The first step to correcting these issues is proper string gauge. Putting together a proper string set for Drop-Tunings is imperative. Unfortunately, no one makes a bass string set made specifically for dropped tunings, so you'll have to build one yourself. Most music stores sell E and B string SINGLES. You'll need to buy a 4 strings set, and an additional E or B string Single to get a properly matched set for Drop-Tunings. Below is a list of recommended gauges:

"Drop-D"
D - 110
A - 80
D - 60
G - 40

(This is basically a medium-heavy set with the E string from a heavy set. Most stores sell E and B string singles.)

"Drop-C"
C - 120
G - 90
C - 70
F - 50

(Heavy set with B string from a lite set)

"Drop B"
B - 130
F# - 95
B - 75
E - 60

(This is one of the heaviest B string you can buy, with the lowest 3 strings from an extra lite 4 string set.)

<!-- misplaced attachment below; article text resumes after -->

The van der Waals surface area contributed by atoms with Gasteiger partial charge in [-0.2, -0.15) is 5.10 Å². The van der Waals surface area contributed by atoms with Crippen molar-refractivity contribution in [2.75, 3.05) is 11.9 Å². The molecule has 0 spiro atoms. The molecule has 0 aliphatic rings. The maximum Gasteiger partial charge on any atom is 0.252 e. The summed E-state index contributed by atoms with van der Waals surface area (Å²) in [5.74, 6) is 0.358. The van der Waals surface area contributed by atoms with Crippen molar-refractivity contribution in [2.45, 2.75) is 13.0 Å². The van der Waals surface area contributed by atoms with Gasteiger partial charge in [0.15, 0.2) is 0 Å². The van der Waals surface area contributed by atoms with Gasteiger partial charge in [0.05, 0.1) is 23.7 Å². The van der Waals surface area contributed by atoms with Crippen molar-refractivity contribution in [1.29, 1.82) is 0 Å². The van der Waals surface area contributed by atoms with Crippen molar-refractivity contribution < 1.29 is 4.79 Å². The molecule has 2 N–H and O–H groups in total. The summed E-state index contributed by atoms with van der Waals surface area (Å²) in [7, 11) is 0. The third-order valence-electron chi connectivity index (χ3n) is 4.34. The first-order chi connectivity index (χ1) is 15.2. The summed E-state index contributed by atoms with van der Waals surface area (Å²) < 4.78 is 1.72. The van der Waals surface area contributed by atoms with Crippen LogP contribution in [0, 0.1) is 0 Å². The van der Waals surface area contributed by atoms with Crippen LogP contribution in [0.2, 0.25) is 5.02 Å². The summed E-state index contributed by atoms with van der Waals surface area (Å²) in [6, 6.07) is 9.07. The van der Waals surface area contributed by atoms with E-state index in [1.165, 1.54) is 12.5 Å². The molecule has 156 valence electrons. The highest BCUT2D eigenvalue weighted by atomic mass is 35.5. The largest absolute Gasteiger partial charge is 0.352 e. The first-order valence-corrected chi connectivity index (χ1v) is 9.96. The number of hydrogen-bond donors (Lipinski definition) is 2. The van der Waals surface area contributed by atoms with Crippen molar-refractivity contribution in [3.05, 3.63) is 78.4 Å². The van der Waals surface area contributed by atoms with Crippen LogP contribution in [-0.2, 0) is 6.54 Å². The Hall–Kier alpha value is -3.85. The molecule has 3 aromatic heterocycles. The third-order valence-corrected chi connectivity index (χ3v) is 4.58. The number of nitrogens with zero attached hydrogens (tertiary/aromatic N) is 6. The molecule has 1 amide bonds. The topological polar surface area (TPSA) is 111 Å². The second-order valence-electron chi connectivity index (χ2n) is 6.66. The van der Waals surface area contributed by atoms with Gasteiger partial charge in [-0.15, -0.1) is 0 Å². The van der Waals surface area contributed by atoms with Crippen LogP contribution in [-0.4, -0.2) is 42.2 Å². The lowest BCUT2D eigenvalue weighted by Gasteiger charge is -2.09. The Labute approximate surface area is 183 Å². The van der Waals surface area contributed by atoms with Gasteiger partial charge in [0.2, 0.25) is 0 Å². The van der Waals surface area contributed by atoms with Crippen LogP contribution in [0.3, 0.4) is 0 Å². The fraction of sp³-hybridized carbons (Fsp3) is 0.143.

Using these suggestions will leave you with a nice even feel from string to string, keep the tension on your neck consistent, and will sound great as a result of using strings at or close to their designed notes.

Next step is action. Even using the recommendations above, you may still notice that your action has gotten lower or higher. This is a result of a change in total tension on you neck. You should not need to adjust your bridge saddles for height if you build a correct set, but you may still need to adjust your neck relief using the truss rod. If you are not comfortable doing this yourself, bring the bass to your local shop. These adjustments are very easy for a professional and may come at very little or no charge (especially if you're buying strings!) but make sure it gets done. A neck with too much relief will be very difficult and tiring to play... a neck with little relief will buzz all over the place. There are many philosophies regarding neck relief and setup in general, and many heated debates over what is correct. I'll say that for me, the commonly accepted "correct" way results in string action that's too high for me. I work towards a completely flat fretboard with zero relief.... but I play with a very light touch and this will definitely NOT work for players with a heavy touch or players who use a pick.